Rex Monday, 36, was out for a predawn walk when he took a misstep and fell into a storm drain–only a short distance, but he fell wrong. He lay there motionless for several hours until a woman, walking her dog, chanced by and called the paramedics. The next three months Monday spent as a newborn C-7 quad in rehab at Rancho Los Amigos. That was 14 years ago. Now his Beatle-esque band–The Warm Guns–has issued its first album, Blown Away. We caught up with him at his office in Ojai, Calif.
NM: Tell us about what happened after you got out of rehab.
RM: As soon as I got out of the hospital I went right back to recording an album I had been working on before. I got on with my life.
NM: Are you different now than before the accident?
RM: I’m more reflective, less egotistical. Also, I’ve learned you don’t need to be a fully functioning human being to be productive and conscientious and able.
NM: Did you ever get into the drug and alcohol thing? Was that a problem for you?
RM: I’ve gone down that road–had chronic urinary infection, so pills were easy to get.
NM: Serious depression?
RM: Yeah, I’ve had times of incredible depression and hopelessness. Waking up at three in the morning with diarrhea, shit all over the bed and the chair and the floor. I get frustrated, angry, and I weep. And then I clean it up and I feel better.
NM:Do you find yourself getting angry with those around you?
RM: I don’t get angry with other people, I get angry at myself.
NM: And how do you handle that?
RM: When I feel down I’ll not want to be around other people. I’ll write, I’ll read, isolate for a couple of days. The last time it happened I went out to Los Padres National Forest, camping by myself in the middle of nowhere, bears growling all around me.
NM: Are there other ways you think you’ve changed?
RM: In my relationships with women. I’m more sensitive now. I don’t have the pleasure receptors, so now my pleasure is all about giving pleasure to women instead of myself. And I seem to date a lot more women now than before.
NM: Has your music changed since your accident?
RM: It used to be more heady, art for art’s sake. Now it’s more emotional, more spiritual, more humanist.
NM: Where did the name The Warm Guns come from?
RM: “Happiness is a Warm Gun” was a song by the Beatles. What Lennon and McCartney are alluding to was not guns but heroin. “Bang bang shoot shoot” is the syringe. But I think of a “Warm Gun” as a place where people can go to be happy. Everyone has a warm place, whether it’s drugs, lovers, a roller coaster, spirituality.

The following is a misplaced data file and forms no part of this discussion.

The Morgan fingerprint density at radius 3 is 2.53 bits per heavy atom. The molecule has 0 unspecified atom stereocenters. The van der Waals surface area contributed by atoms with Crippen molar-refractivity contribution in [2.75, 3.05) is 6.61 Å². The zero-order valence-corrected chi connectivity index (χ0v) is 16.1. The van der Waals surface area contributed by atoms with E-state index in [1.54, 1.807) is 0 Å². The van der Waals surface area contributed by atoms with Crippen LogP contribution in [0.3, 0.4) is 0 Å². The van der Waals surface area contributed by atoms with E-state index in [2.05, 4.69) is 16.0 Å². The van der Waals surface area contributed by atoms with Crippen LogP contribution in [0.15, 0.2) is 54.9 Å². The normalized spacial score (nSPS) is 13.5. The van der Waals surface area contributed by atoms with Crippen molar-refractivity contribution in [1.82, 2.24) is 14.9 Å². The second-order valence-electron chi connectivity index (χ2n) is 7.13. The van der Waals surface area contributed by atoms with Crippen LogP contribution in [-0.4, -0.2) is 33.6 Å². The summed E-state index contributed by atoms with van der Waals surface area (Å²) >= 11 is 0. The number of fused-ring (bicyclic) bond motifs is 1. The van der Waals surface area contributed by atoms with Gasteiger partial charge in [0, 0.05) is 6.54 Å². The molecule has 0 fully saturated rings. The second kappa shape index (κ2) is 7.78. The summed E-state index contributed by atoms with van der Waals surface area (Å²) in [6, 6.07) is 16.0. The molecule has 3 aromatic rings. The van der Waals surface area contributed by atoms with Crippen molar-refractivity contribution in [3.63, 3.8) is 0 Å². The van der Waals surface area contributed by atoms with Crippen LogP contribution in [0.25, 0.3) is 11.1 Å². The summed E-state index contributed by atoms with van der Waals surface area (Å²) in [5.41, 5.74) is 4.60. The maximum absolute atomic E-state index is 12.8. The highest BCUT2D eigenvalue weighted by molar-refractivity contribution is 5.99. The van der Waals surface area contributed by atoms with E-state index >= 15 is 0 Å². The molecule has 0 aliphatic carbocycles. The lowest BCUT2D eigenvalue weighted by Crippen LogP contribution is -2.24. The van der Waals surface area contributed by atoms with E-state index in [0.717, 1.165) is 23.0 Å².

NM: There’s an element of cynicism, perhaps despair, in your music. For instance, there’s a line, “Do you remember a time when we weren’t blowing each other away?”
RM: It’s true, isn’t it? Do you remember a time when we weren’t “blowing each other away?”
NM: There are also references to Eastern religion. One of the titles is “The Taoist Wheel.” Where does that come from?
RM: In 1992 I came across Chogyam Trungpa’s “Cutting through Spiritual Materialism.” That got me into Buddhism.
NM: Do you meditate?
RM: I spent three months at the Amaravati ashram in England, doing intense meditation from 4 a.m. to 10 p.m.
NM: Do you see your accident as a form of karma?
RM: The accident happened for some reason, and it gave me a wonderful opportunity to be in this body. I consider myself very lucky that I had this accident. If I had to choose between me from before, walking around, and who I am in the chair, I think I like the one in the chair better. Being in the chair gave me insights into my mind. Instead of acting out physically, I was forced to look at my behavior.
NM: The liner notes of Blown Away show you sitting naked, with a guitar against your body, and your legs around it. Why did you choose that pose?
RM: This is me. This is what you get. This is my body. If the legs look a little skinny and weird, well, that’s me. The album is about truth and honesty … and when one is completely naked, one is being honest.
NM: Your future plans?
RM: I’ll be making more albums, with more truth.